“Dr. C. is a white cloud, so you won’t see much with him on call this weekend,” my attending mumbled. I immediately asked what he meant by a white cloud. He gave me a withering look like he always did when I asked too many questions. He went on to explain that a white cloud is a doctor who never has anything crazy happen while on call. He stopped walking, turned around, looked me in the eye and said, “We are black clouds.”
I had just started my third year, and I had already witnessed six patients die. I had never been called a black cloud before this, but it immediately stuck and seemed fitting. Wherever I went on rotation, troubled patients seemed to follow. It was a double-edged sword though. From the outside, being a black cloud seemed exciting, but as much as it was exciting, it caused me emotional toll. I saw the worst of the worst: I saw patients mangled, maimed and dying.
My classmates and I didn’t talk much during third year about the patients who we saw die. It was an unspoken truth that some of us had probably seen more than a fair share of morbidity. Sometimes, it seemed like other medical students wanted to be black clouds because they wanted to be involved in the excitement. Of course, it didn’t stop any of us from continuing, but those volatile patients sometimes weighed heavily on my mind.
The initial patient encounter etched permanently into my memory was my first code. During my internal medicine rotation, I received the title of “black cloud” in the second week of my first month of my third year. We ran into the intensive care unit (ICU) after receiving the page, and I saw blood everywhere. The nurse quickly informed us of the details. The patient had undergone esophageal surgery the day before and subsequently vomited bright red blood twice, which caused diminished peripheral pulses. Unfortunately, his family, who had stayed with the patient for a few days in the ICU, had left thirty minutes prior to his episodes of hematemesis. What struck me the most is that he died without the comfort of his family’s presence. Rather, he was surrounded by doctors, residents and medical students who did not know him. We were just there for the code blue.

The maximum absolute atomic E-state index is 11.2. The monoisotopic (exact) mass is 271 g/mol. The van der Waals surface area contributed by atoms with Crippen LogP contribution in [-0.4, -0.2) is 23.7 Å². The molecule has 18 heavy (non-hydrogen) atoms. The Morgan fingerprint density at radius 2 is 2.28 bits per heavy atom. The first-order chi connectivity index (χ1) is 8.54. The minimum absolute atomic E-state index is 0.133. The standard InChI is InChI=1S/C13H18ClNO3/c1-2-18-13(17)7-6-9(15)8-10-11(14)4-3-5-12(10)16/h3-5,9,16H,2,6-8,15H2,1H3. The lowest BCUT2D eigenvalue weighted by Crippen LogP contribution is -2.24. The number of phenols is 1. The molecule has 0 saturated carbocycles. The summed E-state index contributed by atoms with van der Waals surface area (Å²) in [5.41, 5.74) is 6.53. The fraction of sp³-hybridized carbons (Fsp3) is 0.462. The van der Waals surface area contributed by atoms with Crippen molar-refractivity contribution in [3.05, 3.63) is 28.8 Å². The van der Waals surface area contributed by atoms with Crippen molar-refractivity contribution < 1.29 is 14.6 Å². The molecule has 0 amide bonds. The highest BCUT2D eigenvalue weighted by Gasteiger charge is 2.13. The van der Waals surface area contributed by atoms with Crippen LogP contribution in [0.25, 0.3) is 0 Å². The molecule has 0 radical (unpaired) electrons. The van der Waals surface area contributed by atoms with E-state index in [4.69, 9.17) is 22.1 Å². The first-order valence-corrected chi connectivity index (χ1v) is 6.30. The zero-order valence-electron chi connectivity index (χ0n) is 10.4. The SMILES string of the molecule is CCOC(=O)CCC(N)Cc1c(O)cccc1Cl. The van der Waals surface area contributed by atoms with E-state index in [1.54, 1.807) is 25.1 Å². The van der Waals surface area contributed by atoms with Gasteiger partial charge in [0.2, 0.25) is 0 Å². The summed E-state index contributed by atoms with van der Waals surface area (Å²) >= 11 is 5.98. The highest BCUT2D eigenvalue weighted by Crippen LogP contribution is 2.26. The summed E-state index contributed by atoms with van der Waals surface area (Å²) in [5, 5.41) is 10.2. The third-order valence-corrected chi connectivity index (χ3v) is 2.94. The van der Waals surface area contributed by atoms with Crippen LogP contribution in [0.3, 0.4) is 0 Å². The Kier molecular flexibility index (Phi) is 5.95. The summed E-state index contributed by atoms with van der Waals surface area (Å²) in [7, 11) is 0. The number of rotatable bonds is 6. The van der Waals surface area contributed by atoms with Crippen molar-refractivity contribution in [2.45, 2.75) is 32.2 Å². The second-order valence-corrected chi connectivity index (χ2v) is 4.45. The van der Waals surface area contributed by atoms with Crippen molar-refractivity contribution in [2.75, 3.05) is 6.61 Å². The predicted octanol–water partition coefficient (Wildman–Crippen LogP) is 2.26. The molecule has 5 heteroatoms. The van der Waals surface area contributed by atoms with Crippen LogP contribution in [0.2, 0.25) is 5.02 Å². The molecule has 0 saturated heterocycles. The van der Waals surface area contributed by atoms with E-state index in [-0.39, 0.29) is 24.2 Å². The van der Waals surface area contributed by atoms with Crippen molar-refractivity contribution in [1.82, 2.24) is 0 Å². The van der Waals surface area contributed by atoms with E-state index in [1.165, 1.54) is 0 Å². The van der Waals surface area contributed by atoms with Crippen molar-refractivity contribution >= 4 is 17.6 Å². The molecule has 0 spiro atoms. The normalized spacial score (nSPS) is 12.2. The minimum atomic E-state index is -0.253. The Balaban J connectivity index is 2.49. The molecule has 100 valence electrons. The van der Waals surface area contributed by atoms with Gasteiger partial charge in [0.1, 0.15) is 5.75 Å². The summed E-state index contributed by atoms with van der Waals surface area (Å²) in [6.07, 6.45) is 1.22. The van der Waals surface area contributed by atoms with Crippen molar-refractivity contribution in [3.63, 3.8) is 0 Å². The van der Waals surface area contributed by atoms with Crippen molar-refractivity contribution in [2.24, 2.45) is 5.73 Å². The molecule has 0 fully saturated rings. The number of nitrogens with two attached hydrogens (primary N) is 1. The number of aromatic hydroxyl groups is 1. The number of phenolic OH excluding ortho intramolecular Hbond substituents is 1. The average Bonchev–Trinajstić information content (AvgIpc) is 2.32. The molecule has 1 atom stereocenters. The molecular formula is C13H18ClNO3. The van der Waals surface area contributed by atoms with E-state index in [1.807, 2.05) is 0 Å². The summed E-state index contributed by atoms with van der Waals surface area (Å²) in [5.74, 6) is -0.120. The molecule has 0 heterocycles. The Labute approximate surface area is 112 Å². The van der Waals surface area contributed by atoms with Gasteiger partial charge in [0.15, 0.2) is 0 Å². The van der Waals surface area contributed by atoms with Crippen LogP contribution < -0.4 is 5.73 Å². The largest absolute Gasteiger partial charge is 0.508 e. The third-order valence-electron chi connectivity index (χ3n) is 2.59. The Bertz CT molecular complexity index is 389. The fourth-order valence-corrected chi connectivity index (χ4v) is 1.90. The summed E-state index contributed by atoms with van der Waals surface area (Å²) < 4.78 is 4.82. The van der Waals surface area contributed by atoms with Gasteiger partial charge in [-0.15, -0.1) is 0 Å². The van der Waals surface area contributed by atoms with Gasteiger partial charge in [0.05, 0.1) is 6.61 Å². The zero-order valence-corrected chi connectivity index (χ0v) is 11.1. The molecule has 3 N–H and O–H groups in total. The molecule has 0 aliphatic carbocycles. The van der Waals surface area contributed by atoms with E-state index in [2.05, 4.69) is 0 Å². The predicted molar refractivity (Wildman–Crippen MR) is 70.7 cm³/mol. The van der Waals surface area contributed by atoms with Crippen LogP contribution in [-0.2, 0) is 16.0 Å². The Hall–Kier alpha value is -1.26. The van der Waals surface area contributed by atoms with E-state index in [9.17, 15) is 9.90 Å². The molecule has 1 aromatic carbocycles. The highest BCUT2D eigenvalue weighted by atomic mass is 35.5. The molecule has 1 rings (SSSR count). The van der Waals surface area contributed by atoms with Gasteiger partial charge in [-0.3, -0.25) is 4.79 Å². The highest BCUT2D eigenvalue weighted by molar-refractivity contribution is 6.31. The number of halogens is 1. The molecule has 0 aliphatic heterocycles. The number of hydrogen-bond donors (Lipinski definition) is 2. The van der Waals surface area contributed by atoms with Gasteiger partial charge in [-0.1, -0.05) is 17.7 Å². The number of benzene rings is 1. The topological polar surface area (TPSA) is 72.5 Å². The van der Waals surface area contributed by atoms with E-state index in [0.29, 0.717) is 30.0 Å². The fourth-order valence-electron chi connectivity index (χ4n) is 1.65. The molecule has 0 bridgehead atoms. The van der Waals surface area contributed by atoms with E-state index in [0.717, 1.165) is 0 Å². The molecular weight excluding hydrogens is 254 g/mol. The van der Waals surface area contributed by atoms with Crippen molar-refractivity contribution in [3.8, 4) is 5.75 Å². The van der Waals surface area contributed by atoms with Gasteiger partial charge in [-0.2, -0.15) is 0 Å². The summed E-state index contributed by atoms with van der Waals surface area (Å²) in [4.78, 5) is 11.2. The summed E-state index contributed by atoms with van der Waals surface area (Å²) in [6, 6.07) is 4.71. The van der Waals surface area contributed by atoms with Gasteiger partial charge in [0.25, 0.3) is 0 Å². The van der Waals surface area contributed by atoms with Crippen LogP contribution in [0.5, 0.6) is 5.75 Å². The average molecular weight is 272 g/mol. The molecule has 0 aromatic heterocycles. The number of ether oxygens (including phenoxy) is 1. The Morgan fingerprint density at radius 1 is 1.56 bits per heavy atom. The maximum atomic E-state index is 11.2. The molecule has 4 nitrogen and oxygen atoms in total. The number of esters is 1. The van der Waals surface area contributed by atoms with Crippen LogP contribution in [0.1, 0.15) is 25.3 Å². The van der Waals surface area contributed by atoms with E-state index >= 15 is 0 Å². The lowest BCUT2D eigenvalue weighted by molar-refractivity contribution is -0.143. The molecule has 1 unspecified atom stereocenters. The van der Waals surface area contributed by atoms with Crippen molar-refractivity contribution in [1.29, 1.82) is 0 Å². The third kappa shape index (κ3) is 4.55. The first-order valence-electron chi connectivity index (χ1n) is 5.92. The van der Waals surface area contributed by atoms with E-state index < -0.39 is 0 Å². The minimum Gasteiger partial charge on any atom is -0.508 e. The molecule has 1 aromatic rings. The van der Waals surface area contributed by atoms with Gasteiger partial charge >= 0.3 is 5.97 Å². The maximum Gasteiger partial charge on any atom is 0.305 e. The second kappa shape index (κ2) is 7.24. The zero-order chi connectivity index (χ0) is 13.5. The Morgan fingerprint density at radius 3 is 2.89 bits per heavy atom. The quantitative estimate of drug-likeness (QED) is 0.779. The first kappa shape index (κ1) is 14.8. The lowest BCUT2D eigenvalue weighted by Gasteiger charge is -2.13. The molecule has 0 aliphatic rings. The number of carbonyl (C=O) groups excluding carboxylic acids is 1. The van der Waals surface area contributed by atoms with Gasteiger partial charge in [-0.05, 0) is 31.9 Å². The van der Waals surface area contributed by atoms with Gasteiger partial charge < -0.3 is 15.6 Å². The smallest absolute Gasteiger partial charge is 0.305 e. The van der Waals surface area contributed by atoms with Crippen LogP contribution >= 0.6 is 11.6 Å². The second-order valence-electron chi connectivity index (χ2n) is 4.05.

There are parts of that code that I try to forget. A code is always a hodgepodge of people milling about and working hard to keep a patient alive. During this particular code, the various medical and trauma teams discussed what should happen since the patient was going to be pronounced dead. After some discussion, it was decided that the surgery team would call the family. The surgery team members who had been called to the bedside were not the team members who had operated on the patient. Therefore, no one was familiar with the patient or his case other than the health records they had glanced over during the code.
I passed the intern a sheet of paper bearing the family’s phone number. Obviously exhausted from tedious shifts, he dialed the number. I don’t blame him for forgetting the patient’s name, and I am sure it wasn’t intentional. He had never met the patient before, and this phone call to the family was his only part in the patient’s care. Crestfallen, he crumpled into himself when he realized that he had identified the patient incorrectly during this significant phone call.
I will always remember my attending physician’s words and actions in that situation. As soon as he responded to the code blue, he pulled me out into the hall and whispered, “Close the other patients’ doors.” I didn’t ask why: I just made my way around the horseshoe-shaped ICU and slid the doors closed. It was a simple thing that I thought purposeless, but I also knew I was no help as a third-year medical student with limited experience. Later, I asked him why he had me do this. He explained that it was to protect the other patients from hearing the code and possibly reliving what they had experienced with their own family members.